Best Cpu for Am3 Socket

Best Cpu for Am3 Socket – By taking a look at the best AM3 Socket CPUs currently available to buy, it’s easy to see why the AM3+ platform has stood the test of time. Not only are they deemed to be one of the more affordable processor alternatives on the market, but these CPUs offer a similar performance to higher-quality processors with regards to cores, overclocking capabilities, and speed.

Though they offer great value, AM3 CPUs do come with a few downsides, with the most common issues being overheating and large power consumption. Despite that, AMD’s Phenom series is a great line of AM3 CPUs and offers some of the best value on the market, not to mention an inexpensive and reliable performance.

If you still need a little help choosing between the four, we think that the Phenom II X6 1100T is a great all-around choice that will cater to plenty of gaming needs. It powerful enough to offers smooth performance and is suitable for overclocking, not to mention offering the best value for money out of them all.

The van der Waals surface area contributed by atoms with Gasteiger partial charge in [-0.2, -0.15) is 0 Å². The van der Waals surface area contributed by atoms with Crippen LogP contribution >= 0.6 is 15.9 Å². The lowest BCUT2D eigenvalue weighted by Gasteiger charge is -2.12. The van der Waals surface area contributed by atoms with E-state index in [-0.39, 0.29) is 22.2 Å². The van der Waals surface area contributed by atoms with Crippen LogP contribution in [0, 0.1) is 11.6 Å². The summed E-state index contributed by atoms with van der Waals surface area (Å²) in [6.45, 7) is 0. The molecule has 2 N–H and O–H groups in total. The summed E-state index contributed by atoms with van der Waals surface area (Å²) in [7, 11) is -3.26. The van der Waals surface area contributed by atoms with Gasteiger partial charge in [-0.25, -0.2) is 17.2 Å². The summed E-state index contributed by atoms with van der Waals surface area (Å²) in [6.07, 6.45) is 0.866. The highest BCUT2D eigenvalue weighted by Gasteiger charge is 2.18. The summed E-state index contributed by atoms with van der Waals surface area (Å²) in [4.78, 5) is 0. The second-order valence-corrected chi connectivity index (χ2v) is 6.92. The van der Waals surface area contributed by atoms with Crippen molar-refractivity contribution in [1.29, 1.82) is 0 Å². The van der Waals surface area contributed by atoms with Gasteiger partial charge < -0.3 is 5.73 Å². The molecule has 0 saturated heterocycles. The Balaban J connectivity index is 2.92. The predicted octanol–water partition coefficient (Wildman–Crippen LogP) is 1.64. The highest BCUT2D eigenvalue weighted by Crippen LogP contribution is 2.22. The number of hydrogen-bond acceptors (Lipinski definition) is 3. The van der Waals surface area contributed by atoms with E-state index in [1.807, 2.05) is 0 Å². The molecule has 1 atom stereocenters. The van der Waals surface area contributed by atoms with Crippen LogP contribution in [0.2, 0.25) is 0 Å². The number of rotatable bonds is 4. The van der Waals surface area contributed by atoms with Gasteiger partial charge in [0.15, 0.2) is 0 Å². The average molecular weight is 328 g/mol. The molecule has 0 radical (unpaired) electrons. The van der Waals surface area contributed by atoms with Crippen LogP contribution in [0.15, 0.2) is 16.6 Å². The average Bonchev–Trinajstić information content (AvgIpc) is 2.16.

ROUND UP

back to menu ↑

1.AMD Ryzen 7 3700X

Features



OUR TAKE

It may not come close to surpassing the Ryzen 9 3900X, , especially in multi-threaded workloads, and it has inherited the Ryzen 7 2700X’s 8-core, 16-thread setup. However, it still brings to the table that raw performance for those who are on a limited budget.

With the AMD Ryzen 7 3700X, you’re getting a much more affordable processor that also needs less robust cooling, and it’s simply the best processor for most people. But, don’t take our word for it; read our review to find out exactly what it’s capable of.

back to menu ↑

2.AMD Ryzen 5 1600

Features



OUR TAKE

Running at stock clock speeds of 3.2GHz (base) and 3.6GHz (boost), the Ryzen 5 1600 is no slouch at less core-intensive tasks, as well. And like all Ryzen CPUs, it’s unlocked for overclocking. So the skilled and the patient will likely be able to push it closer to the 4GHz or 4.1GHz that seems to be the general limit (without exotic cooling methods like liquid nitrogen) that we’ve seen when testing other Ryzen CPUs.

The issue with overclocking is, if that’s your aim, you’ll probably want to pay extra for an aftermarket cooler, rather than the Wraith Spire cooler that AMD ships in the box with this chip.

back to menu ↑

3.AMD Ryzen 3 3200G

Features



OUR TAKE